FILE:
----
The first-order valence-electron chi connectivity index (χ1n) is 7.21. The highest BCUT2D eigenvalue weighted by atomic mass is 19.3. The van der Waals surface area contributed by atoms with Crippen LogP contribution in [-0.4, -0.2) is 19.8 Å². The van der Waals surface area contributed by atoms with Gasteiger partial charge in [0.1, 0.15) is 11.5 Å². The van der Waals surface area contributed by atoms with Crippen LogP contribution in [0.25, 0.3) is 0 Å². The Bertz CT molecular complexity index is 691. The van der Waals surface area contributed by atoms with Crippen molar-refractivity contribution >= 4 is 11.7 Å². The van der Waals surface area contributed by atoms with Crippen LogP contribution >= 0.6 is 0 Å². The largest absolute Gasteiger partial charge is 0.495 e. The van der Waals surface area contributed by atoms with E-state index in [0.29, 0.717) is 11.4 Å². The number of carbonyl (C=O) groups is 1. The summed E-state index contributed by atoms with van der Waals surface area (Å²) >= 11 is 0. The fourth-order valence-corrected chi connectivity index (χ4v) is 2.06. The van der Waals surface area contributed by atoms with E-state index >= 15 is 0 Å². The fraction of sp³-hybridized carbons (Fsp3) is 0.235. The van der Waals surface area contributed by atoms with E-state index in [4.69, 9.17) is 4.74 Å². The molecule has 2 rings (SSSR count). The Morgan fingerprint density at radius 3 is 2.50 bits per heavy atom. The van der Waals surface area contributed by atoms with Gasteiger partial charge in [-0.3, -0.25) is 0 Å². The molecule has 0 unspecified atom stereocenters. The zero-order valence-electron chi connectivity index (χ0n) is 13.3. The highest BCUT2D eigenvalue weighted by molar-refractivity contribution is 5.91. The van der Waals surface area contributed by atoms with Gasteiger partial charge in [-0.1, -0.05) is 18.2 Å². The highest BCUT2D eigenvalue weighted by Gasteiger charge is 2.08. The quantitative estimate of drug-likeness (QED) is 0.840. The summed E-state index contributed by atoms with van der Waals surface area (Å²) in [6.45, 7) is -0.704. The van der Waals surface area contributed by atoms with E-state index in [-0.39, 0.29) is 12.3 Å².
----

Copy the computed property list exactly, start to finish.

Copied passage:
The first-order valence-electron chi connectivity index (χ1n) is 7.21. The highest BCUT2D eigenvalue weighted by atomic mass is 19.3. The van der Waals surface area contributed by atoms with Crippen LogP contribution in [-0.4, -0.2) is 19.8 Å². The van der Waals surface area contributed by atoms with Gasteiger partial charge in [0.1, 0.15) is 11.5 Å². The van der Waals surface area contributed by atoms with Crippen LogP contribution in [0.25, 0.3) is 0 Å². The Bertz CT molecular complexity index is 691. The van der Waals surface area contributed by atoms with Crippen molar-refractivity contribution >= 4 is 11.7 Å². The van der Waals surface area contributed by atoms with Crippen LogP contribution >= 0.6 is 0 Å². The largest absolute Gasteiger partial charge is 0.495 e. The van der Waals surface area contributed by atoms with E-state index in [0.29, 0.717) is 11.4 Å². The number of carbonyl (C=O) groups is 1. The summed E-state index contributed by atoms with van der Waals surface area (Å²) >= 11 is 0. The fourth-order valence-corrected chi connectivity index (χ4v) is 2.06. The van der Waals surface area contributed by atoms with E-state index >= 15 is 0 Å². The fraction of sp³-hybridized carbons (Fsp3) is 0.235. The van der Waals surface area contributed by atoms with E-state index in [4.69, 9.17) is 4.74 Å². The molecule has 2 rings (SSSR count). The Morgan fingerprint density at radius 3 is 2.50 bits per heavy atom. The van der Waals surface area contributed by atoms with Gasteiger partial charge in [-0.3, -0.25) is 0 Å². The molecule has 0 unspecified atom stereocenters. The zero-order valence-electron chi connectivity index (χ0n) is 13.3. The highest BCUT2D eigenvalue weighted by molar-refractivity contribution is 5.91. The van der Waals surface area contributed by atoms with Gasteiger partial charge in [-0.1, -0.05) is 18.2 Å². The highest BCUT2D eigenvalue weighted by Gasteiger charge is 2.08. The quantitative estimate of drug-likeness (QED) is 0.840. The summed E-state index contributed by atoms with van der Waals surface area (Å²) in [6.45, 7) is -0.704. The van der Waals surface area contributed by atoms with E-state index in [-0.39, 0.29) is 12.3 Å².